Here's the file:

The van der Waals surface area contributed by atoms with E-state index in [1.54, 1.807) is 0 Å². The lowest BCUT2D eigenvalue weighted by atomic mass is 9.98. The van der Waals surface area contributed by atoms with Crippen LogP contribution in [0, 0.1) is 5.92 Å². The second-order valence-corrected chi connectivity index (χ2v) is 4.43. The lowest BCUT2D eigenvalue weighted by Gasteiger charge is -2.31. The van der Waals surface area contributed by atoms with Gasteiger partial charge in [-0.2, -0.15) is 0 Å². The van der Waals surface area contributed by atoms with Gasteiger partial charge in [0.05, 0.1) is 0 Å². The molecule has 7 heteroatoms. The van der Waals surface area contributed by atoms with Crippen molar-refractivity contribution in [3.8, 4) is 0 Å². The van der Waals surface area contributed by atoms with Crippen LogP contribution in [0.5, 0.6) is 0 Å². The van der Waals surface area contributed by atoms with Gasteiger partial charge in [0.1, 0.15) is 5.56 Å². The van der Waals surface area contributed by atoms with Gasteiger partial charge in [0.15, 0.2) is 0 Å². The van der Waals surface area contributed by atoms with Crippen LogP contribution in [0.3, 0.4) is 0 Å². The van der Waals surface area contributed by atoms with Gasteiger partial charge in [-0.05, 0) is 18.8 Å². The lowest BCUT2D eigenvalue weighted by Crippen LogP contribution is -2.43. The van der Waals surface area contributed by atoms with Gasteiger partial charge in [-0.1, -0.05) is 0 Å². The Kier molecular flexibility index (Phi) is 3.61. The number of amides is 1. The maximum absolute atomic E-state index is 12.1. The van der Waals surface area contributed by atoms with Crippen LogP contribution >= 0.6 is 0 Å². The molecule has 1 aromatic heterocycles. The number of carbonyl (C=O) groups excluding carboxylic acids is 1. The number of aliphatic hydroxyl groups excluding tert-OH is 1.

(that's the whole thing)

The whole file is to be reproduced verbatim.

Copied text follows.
The van der Waals surface area contributed by atoms with E-state index in [1.54, 1.807) is 0 Å². The lowest BCUT2D eigenvalue weighted by atomic mass is 9.98. The van der Waals surface area contributed by atoms with Crippen LogP contribution in [0, 0.1) is 5.92 Å². The second-order valence-corrected chi connectivity index (χ2v) is 4.43. The lowest BCUT2D eigenvalue weighted by Gasteiger charge is -2.31. The van der Waals surface area contributed by atoms with Gasteiger partial charge in [-0.2, -0.15) is 0 Å². The van der Waals surface area contributed by atoms with Gasteiger partial charge in [0.05, 0.1) is 0 Å². The molecule has 7 heteroatoms. The van der Waals surface area contributed by atoms with Crippen molar-refractivity contribution in [3.8, 4) is 0 Å². The van der Waals surface area contributed by atoms with Crippen LogP contribution in [0.5, 0.6) is 0 Å². The van der Waals surface area contributed by atoms with Gasteiger partial charge in [0.1, 0.15) is 5.56 Å². The van der Waals surface area contributed by atoms with Gasteiger partial charge in [0.15, 0.2) is 0 Å². The van der Waals surface area contributed by atoms with Crippen LogP contribution in [0.3, 0.4) is 0 Å². The van der Waals surface area contributed by atoms with Gasteiger partial charge in [-0.05, 0) is 18.8 Å². The lowest BCUT2D eigenvalue weighted by Crippen LogP contribution is -2.43. The van der Waals surface area contributed by atoms with Gasteiger partial charge in [-0.1, -0.05) is 0 Å². The Kier molecular flexibility index (Phi) is 3.61. The number of amides is 1. The maximum absolute atomic E-state index is 12.1. The van der Waals surface area contributed by atoms with Crippen LogP contribution >= 0.6 is 0 Å². The molecule has 1 aromatic heterocycles. The number of carbonyl (C=O) groups excluding carboxylic acids is 1. The number of aliphatic hydroxyl groups excluding tert-OH is 1.